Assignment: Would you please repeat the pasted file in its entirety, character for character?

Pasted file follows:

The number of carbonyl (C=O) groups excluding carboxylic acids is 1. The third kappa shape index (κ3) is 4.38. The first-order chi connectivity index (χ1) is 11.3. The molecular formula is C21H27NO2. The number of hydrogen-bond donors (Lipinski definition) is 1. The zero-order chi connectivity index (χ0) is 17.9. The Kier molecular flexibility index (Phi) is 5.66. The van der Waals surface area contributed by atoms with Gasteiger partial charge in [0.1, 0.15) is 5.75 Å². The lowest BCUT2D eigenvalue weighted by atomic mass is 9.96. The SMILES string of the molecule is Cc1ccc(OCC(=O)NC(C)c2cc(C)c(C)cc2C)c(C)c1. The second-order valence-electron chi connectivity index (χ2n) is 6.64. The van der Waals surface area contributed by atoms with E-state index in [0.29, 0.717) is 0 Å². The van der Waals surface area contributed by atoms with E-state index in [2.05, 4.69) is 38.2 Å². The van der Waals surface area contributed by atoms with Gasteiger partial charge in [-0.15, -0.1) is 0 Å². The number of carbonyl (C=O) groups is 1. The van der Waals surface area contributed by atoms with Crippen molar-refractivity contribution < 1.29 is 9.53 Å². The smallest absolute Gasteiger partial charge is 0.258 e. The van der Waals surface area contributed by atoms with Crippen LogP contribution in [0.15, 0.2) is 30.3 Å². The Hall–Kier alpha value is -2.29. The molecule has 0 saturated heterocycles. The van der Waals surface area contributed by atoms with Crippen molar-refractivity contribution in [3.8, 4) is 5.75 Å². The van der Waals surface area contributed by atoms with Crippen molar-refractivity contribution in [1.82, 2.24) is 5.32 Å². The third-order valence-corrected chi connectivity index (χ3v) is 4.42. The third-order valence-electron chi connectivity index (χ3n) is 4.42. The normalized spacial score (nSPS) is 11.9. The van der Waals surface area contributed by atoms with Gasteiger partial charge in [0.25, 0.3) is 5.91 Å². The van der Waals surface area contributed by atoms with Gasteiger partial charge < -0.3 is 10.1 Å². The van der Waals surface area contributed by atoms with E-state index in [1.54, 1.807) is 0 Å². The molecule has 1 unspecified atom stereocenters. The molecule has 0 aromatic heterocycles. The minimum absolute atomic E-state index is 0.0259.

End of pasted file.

The number of carbonyl (C=O) groups excluding carboxylic acids is 1. The third kappa shape index (κ3) is 4.38. The first-order chi connectivity index (χ1) is 11.3. The molecular formula is C21H27NO2. The number of hydrogen-bond donors (Lipinski definition) is 1. The zero-order chi connectivity index (χ0) is 17.9. The Kier molecular flexibility index (Phi) is 5.66. The van der Waals surface area contributed by atoms with Gasteiger partial charge in [0.1, 0.15) is 5.75 Å². The lowest BCUT2D eigenvalue weighted by atomic mass is 9.96. The SMILES string of the molecule is Cc1ccc(OCC(=O)NC(C)c2cc(C)c(C)cc2C)c(C)c1. The second-order valence-electron chi connectivity index (χ2n) is 6.64. The van der Waals surface area contributed by atoms with E-state index in [0.29, 0.717) is 0 Å². The van der Waals surface area contributed by atoms with E-state index in [2.05, 4.69) is 38.2 Å². The van der Waals surface area contributed by atoms with Gasteiger partial charge in [-0.15, -0.1) is 0 Å². The number of carbonyl (C=O) groups is 1. The van der Waals surface area contributed by atoms with Crippen molar-refractivity contribution < 1.29 is 9.53 Å². The smallest absolute Gasteiger partial charge is 0.258 e. The van der Waals surface area contributed by atoms with Crippen LogP contribution in [0.15, 0.2) is 30.3 Å². The Hall–Kier alpha value is -2.29. The molecule has 0 saturated heterocycles. The van der Waals surface area contributed by atoms with Crippen molar-refractivity contribution in [3.8, 4) is 5.75 Å². The van der Waals surface area contributed by atoms with Crippen molar-refractivity contribution in [1.82, 2.24) is 5.32 Å². The third-order valence-corrected chi connectivity index (χ3v) is 4.42. The third-order valence-electron chi connectivity index (χ3n) is 4.42. The normalized spacial score (nSPS) is 11.9. The van der Waals surface area contributed by atoms with Gasteiger partial charge in [0.25, 0.3) is 5.91 Å². The van der Waals surface area contributed by atoms with Gasteiger partial charge < -0.3 is 10.1 Å². The van der Waals surface area contributed by atoms with E-state index in [1.54, 1.807) is 0 Å². The molecule has 1 unspecified atom stereocenters. The molecule has 0 aromatic heterocycles. The minimum absolute atomic E-state index is 0.0259.